Network operators also seem to be coming to terms with the idea that they have to court communities if they want to form successful partnerships and put themselves in a position to make serious money from smart cities.

At the Smart Cities Connect event, service providers showed up in force this year, with AT&T Inc. (NYSE: T) and Sprint Corp. (NYSE: S) acting as sponsors, and Charter Communications Inc. , Cox Communications Inc. and Verizon Communications Inc. (NYSE: VZ) all making the rounds at panels and keynote sessions. These operators want to open a dialog with cities, and in many cases have already begun that process.

As the conversation continues, they'll just have to make sure not to underestimate the will of the current class of city leaders, or how informed and strategic about network infrastructure they are starting to become.

Related posts:

— Mari Silbey, Senior Editor, Light Reading

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kq4ym
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kq4ym,
User Rank: Light Sabre
4/15/2018 | 4:00:54 PM
Re: Interesting stuff
While it's probably mostly true that "owning and/or controlling network assets is valuable," and therefore the municipalities would love to control those assets, I would guess in the long run, corporate entities will actually end up with those assets. Due to the lack of expertise at the city or town level, and the capital needed to provide the services, it would almost seem a given that plan is not going to work in many cases.
Joe Stanganelli
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Joe Stanganelli,
User Rank: Light Sabre
3/30/2018 | 5:46:36 PM
Re: Interesting stuff
> "Breaking apart bundles of fiber is exactly what the Trump DoJ required CenturyLink to do when it merged with Level3."

You mean selling them off, right (like the interests in Idaho, for example)? I remember reading a lot about that as part of the deal.

In other words, to clarify: You surely don't mean literal, physical breaking apart of the fiber? (That would be nuts, IMHO.)
Joe Stanganelli
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Joe Stanganelli,
User Rank: Light Sabre
3/30/2018 | 5:43:53 PM
"We want Net Neutrality back."
Unfortunately, Farrell either doesn't seem to realize or is ignoring that you can't have real Net Neutrality and a sustainable and reliable Smart Cities and commercial IoT infrastructure. Certain traffic must be prioritized. Otherwise you've got critical infrastructure facing downtime, drones crashing, and other catastrophes while Johnny Hipster tries re-binging Black Mirror.
Clifton K Morris
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Clifton K Morris,
User Rank: Light Beer
3/30/2018 | 3:10:44 PM
Interesting stuff
When it comes to smart cities, there definitely quite a few out there. However, how about “smart states“. For example, in this world community of Delta-Montrose, in rural Colorado, a broadband network award was awarded to a smaller start up.

When the local ILEC, Centurylink, found out about this, they made a tender offer to buy the company out including the award and funding using “First Right Of Refusal”

When legislatures found out about this award and subsequent change of hands of lining CenturyLink’s pocketbooks (funds were likely used to finance additional mergers), State Legislature passed a bill that requires FROR-based transactions to provide similar services at a lower price to the customer.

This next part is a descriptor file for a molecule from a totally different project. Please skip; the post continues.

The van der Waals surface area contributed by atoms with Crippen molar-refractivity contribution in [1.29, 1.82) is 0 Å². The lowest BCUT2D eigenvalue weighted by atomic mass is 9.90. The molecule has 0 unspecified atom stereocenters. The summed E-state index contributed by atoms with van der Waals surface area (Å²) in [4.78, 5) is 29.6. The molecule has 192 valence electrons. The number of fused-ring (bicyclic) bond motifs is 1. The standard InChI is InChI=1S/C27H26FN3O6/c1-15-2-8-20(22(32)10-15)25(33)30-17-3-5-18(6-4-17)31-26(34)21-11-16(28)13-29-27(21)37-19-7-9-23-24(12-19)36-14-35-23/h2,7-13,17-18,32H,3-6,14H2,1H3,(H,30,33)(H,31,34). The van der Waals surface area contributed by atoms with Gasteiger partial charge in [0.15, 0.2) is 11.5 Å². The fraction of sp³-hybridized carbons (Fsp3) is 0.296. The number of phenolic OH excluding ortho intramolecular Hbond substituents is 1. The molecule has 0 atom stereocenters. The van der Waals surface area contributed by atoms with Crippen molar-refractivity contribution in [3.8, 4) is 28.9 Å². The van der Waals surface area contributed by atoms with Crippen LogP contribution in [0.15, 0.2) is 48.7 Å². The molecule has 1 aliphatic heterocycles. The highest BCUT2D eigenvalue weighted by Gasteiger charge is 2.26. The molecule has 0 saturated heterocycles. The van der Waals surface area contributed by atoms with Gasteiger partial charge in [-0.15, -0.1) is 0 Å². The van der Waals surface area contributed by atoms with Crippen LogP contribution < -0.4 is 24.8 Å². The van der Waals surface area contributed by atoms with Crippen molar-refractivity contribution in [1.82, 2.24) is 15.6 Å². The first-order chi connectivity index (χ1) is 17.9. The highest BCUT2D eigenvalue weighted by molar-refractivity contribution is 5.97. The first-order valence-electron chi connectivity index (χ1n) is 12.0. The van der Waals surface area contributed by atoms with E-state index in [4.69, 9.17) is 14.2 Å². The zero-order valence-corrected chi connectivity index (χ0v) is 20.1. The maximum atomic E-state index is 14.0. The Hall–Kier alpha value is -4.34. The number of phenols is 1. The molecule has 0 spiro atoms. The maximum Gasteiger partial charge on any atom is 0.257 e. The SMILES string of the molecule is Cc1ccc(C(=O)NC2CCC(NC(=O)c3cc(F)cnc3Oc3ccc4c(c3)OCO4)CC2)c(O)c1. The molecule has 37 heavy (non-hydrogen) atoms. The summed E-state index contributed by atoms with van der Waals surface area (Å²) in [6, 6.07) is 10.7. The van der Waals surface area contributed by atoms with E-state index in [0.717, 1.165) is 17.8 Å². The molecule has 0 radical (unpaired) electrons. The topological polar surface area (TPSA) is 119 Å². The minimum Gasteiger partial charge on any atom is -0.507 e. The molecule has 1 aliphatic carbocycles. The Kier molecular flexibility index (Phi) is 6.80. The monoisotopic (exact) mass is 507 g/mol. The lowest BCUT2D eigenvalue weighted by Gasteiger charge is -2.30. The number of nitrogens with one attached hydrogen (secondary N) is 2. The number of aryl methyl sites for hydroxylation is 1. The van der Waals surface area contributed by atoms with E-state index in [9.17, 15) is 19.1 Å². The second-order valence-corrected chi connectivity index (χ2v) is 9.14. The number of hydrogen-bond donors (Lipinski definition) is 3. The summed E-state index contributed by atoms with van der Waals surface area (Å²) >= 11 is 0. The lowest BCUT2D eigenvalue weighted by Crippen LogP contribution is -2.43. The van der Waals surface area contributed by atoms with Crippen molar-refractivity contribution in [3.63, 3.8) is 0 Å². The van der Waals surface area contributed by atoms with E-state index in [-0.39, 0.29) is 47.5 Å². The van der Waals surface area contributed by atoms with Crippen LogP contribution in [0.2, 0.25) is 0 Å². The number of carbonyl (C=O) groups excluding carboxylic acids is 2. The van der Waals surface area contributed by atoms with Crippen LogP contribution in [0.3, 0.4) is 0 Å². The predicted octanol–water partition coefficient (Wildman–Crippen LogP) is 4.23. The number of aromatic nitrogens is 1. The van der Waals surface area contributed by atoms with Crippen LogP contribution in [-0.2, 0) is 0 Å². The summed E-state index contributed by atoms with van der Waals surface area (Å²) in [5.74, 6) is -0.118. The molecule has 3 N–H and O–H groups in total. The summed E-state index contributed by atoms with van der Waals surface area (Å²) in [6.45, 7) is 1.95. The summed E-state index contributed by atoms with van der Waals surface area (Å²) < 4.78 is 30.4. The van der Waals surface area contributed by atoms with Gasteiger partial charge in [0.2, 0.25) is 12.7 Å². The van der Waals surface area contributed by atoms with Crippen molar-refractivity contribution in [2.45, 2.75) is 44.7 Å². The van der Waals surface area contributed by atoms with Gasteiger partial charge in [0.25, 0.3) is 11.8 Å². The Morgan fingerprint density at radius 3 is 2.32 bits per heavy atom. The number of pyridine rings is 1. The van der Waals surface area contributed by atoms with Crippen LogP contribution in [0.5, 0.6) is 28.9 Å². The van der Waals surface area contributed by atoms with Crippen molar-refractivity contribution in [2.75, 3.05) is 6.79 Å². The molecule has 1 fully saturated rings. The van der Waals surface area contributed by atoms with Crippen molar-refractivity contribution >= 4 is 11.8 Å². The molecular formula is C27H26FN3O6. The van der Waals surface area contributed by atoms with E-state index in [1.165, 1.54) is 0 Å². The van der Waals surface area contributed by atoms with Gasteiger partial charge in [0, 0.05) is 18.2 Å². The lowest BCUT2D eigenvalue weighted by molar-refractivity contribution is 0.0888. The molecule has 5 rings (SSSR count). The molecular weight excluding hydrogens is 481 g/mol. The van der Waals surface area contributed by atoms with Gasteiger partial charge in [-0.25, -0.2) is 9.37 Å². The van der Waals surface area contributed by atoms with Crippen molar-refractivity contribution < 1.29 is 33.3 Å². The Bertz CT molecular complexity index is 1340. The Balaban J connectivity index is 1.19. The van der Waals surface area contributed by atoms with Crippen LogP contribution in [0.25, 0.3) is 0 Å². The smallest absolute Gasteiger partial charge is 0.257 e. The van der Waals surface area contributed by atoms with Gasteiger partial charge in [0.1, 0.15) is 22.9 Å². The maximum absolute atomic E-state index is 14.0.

This change to FROR helps to ensure that good-faith negotiations occur and funding made available goes to ensure the services which people make taxpayer dollars available to purchase actually become available.

Changes like these can also enable and allow Verizon or AT&T to build high speed data networks in areas where a local incumbent Baby Bell struggled to gain approvals or simply didn’t want to build because it had negotiated to a clause which allows it to still accept municipal broadband funding but offset the affected population of customers in another area.

See: https://durangoherald.com/articles/215479-colorado-rural-broadband-gets-help-on-two-fronts-general-assembly-and-congress

Building broadband infrastructure can be relatively easier if cities and towns build their own fiber in the right-of-way, then lease it to carriers on a per-fiber optic strand basis instead of wholesale-selling of right-of-way rights to the highest bidder.

Breaking apart bundles of fiber is exactly what the Trump DoJ required CenturyLink to do when it merged with Level3. It’s a solution that solves many issues if cities and municipalities also look to installing their own bundles of 24,46,or even 128 strands as part of any upgrade or new roads or transportation project. Indeed, it was the DoJ realized the existing business model which included exclusive, in perpetuity sale of right-of-way rights instead of individual fiber strands placed companies at a disadvantage in the long term. Instead, new taxpayer-funded fiber should be laid whenever roads are expanded, paved, or large road infrastructure projects occur.

Then from there, with inexpensive solutions from BaiCells things become easier and manageable. Today’s BaiCells even has a solar-powered LTE base station with a range between 8-10 miles that can run for 24-48hours (at full load) with only 4 hours of of sun to charge the battery. Of course, BaiCells could be mounted on a light pole, but solar is free and requires less electrical engineering work. Low-voltage solutions require one less sign-off.

See: https://na.baicells.com/2017/10/30/baicells-technologies-releases-first-solar-powered-small-cells-product/